Paper No. 21
Presentation Time: 2:00 PM
SEISMIC INTERPRETATION AND STRUCTURAL ANALYSIS ALONG A TRANSECT FROM THE BABOQUIVARI MOUNTAINS TO THE TRANSITION ZONE OF THE COLORADO PLATEAU: IMPLICATIONS FOR MODELS OF CORE-COMPLEX DEVELOPMENT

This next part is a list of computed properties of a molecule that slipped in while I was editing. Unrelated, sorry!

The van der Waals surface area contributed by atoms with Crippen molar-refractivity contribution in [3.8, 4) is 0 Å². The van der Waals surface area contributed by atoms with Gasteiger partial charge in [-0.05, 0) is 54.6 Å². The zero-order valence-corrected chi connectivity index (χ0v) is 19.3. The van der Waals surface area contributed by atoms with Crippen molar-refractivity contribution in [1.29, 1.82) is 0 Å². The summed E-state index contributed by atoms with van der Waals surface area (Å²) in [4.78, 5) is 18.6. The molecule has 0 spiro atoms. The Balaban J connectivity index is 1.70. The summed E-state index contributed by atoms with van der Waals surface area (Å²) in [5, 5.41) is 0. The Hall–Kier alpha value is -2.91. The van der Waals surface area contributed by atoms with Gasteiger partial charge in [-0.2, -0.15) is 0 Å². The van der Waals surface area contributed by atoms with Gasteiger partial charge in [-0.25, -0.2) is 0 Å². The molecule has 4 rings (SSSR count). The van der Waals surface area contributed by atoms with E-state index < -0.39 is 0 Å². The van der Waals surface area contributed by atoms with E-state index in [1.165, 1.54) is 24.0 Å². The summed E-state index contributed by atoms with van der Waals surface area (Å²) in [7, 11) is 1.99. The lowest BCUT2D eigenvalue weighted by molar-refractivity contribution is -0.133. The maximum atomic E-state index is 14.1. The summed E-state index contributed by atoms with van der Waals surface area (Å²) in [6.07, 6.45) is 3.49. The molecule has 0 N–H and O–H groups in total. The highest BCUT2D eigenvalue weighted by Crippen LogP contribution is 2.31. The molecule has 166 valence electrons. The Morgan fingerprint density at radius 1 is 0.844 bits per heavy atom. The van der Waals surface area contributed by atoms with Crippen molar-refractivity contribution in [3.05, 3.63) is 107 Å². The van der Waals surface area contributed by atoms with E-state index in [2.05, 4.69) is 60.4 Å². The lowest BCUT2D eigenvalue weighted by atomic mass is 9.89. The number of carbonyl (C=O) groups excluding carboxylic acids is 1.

The Catalina and Pinaleño Mountains core complexes in southeast Arizona are established as prime examples of kinematic crustal extension models in which initial extension occurs along a breakaway fault, which subsequently is deformed into a synform and abandoned in response to isostatic rebound, with new faults breaking forward in the dominant transport direction. However, these core complexes can more broadly be seen as elements of a linked mid-Tertiary regional extension system that spans ~180 km along a SW-NE transect from the Baboquivari Mountains to the transition zone of the Colorado Plateau. Analysis of geological data covering these highly extended terranes, in conjunction with reprocessing and interpretation of a suite of industry 2-D seismic reflection profiles across the region, illuminate subsurface structural features related to Cenozoic crustal extension and provide new constraints on evolution of core complexes in southeast Arizona. U-Pb zircon dating of a sill that was emplaced within and parallel to the San Pedro fault zone provides a minimum age of faulting on this part of the presumed detachment system, and other geochronological studies further suggest that the Galiuro detachment (presumed breakaway) and uplifted Catalina detachment were coeval. These timing constraints seem to preclude early abandonment of the up-dip Galiuro detachment fault while the down-dip Catalina segment continued to move. Geological and seismological data indicate that viable alternative models explain observations perhaps at least as well as previous core-complex models. In contrast to the “traditional” model often employed for these structures, our models suggest that the southwest- and northeast-dipping normal-fault systems on the flanks of the Galiuro Mountains extend to mid-crustal depths beneath the San Pedro trough and Sulphur-Springs Valley, respectively, and are not simple breakaway faults for the Catalina and the Pinaleño Mountains core complexes; neither are these range-bounding faults directly related to the San Pedro fault and the Eagle Pass detachment fault.